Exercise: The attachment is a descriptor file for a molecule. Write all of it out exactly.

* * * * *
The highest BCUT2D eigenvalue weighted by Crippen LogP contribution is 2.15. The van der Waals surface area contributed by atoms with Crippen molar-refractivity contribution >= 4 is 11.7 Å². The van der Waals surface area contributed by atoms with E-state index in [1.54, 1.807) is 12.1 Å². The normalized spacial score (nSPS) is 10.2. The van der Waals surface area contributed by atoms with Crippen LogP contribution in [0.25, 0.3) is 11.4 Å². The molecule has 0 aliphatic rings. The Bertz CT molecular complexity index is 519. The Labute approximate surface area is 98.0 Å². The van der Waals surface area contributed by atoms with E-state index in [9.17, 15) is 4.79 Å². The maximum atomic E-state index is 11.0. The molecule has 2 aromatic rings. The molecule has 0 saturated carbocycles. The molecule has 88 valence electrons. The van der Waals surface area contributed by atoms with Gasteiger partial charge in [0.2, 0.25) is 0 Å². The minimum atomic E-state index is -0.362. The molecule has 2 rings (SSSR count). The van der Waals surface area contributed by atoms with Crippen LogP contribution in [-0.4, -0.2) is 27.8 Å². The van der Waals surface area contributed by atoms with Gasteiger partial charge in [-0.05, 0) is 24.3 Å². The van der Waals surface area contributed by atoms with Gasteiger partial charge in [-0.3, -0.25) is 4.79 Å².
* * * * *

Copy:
The highest BCUT2D eigenvalue weighted by Crippen LogP contribution is 2.15. The van der Waals surface area contributed by atoms with Crippen molar-refractivity contribution >= 4 is 11.7 Å². The van der Waals surface area contributed by atoms with E-state index in [1.54, 1.807) is 12.1 Å². The normalized spacial score (nSPS) is 10.2. The van der Waals surface area contributed by atoms with Crippen LogP contribution in [0.25, 0.3) is 11.4 Å². The molecule has 0 aliphatic rings. The Bertz CT molecular complexity index is 519. The Labute approximate surface area is 98.0 Å². The van der Waals surface area contributed by atoms with E-state index in [9.17, 15) is 4.79 Å². The maximum atomic E-state index is 11.0. The molecule has 2 aromatic rings. The molecule has 0 saturated carbocycles. The molecule has 88 valence electrons. The van der Waals surface area contributed by atoms with Gasteiger partial charge in [0.2, 0.25) is 0 Å². The minimum atomic E-state index is -0.362. The molecule has 2 rings (SSSR count). The van der Waals surface area contributed by atoms with Crippen LogP contribution in [-0.4, -0.2) is 27.8 Å². The van der Waals surface area contributed by atoms with Gasteiger partial charge in [-0.05, 0) is 24.3 Å². The van der Waals surface area contributed by atoms with Gasteiger partial charge in [-0.3, -0.25) is 4.79 Å².